If advertisements aren’t your style, there’s always fine and contemporary art in museums. Upon visiting you might find that there’s more than displays in any museum. Whether it’s a science, history, art, or niche museum, there’s always the architecture, other people, and conversations to eavesdrop on. Enjoying what the museums have to offer is just one way to gain ideas, but there are multiple levels to what you can do. You may like the painting, but have you looked at the frame? The little girl enjoying the dinosaur exhibit might want to be a paleontologist when she grows up or that display of antique train sets doesn’t know that it’s encased in a plastic box on display. Do the marble busts ever discuss after hours about how they lost the rest of their bodies? The possibilities are endless. Not to mention, getting away from your laptop and unplugging for a bit might give your mind the perfect vacation.
Whether you’re going to the gelato store across town for their newest flavor or taking a road trip to see the aurora borealis, getting outside and giving yourself a new objective might be just what your story needs. You can travel inspired by your current story or try something completely different to shake things up. Writing about crime in New Orleans? Try an authentic cajun place or go visit it! For those working on strict budgets, the best might just be the next city over or a walk through the rural farmland, but anything can happen that could inspire. Just remember to stay safe and check the weather before you go. It wouldn’t do to get caught at a beach in the rain.
This may sound silly since, at least in my case, my dreams are incoherent messes that fade once my eyes open, but sometimes I can pick a few details that really stuck with me and write them down. For those who have many dreams, a dream journal might be a good investment, however I simply use my regular writing idea journal to store my dreams. Sometimes, if I fall asleep having worked on a story all day, it seeps into my dream. While nothing usually makes sense, I like to think of them as dots that need connecting. Just flesh out the simple structure of minute ideas it gives and maybe there will be something to work into your story later. I’m not suggesting breakthrough ideas, but if you have enough rain drops you can make a flood.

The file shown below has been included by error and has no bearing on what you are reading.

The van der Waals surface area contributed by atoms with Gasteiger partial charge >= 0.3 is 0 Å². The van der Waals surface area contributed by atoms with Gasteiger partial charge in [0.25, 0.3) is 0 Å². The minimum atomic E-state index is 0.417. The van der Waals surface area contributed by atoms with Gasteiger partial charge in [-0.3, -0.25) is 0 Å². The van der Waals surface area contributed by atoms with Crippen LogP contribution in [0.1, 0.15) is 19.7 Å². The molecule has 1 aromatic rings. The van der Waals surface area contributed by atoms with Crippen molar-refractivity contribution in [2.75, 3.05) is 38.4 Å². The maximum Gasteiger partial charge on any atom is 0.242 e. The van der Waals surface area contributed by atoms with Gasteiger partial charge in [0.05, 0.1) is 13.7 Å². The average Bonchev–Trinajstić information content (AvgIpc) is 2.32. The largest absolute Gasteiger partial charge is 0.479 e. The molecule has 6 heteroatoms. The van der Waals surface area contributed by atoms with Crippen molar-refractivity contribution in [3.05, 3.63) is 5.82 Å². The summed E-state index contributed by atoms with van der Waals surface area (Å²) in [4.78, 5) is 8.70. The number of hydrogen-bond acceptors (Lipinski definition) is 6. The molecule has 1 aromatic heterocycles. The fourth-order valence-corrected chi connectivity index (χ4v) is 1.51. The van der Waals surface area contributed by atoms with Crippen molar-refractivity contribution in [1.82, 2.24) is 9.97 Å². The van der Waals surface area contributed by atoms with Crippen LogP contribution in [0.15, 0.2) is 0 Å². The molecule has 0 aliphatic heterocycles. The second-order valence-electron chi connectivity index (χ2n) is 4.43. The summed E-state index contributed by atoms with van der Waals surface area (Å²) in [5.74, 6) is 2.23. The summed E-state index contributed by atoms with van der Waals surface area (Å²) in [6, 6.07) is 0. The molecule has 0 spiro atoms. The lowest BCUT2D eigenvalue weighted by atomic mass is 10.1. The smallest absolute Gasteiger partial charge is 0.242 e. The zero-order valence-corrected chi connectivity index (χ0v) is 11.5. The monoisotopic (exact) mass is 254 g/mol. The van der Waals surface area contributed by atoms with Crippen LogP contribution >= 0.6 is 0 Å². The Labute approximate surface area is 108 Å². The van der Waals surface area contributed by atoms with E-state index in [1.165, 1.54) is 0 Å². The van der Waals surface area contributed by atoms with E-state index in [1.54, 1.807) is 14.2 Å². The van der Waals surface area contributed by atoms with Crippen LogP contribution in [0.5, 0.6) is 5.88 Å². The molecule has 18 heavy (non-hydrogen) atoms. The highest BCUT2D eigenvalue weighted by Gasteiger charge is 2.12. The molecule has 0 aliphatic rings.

This is usually my first go-to. As I accumulate more new songs, I sort them into playlists based on my current stories I’m working on. This works best on Spotify (since I use it free), but you can create playlists on iTunes and Amazon Prime Music too. Pandora works (also free), but instead of storing songs, it uses those as suggestions for forming a themed playlist. This is most helpful when you need new music inspiration. If you want to know more about my music selections, especially if you want ideas by genre, check out my first article, Best Music to Write to (By Genre). Whether you listen to your playlist while writing or while in the shower, music can help you visualize your writing better. Any repetitive activity like running or doing the dishes coupled with music can help your mind slip into daydream mode where great ideas can be found.
Catch up with some friends and discuss any range of topics that can include your problems in writing or anything but to help reset your mind. You can grab a friend for a road trip for a change of scenery and conversation or just for juicy details of what they’ve been up to which might be something useable. This isn’t limited to friends, call your mom or other family members. Do your grandparents have incredible stories? Did your sister just get back from her trip to New Zealand? Almost any topic is ripe for idea picking if you look at them from different angles and keep your mind open.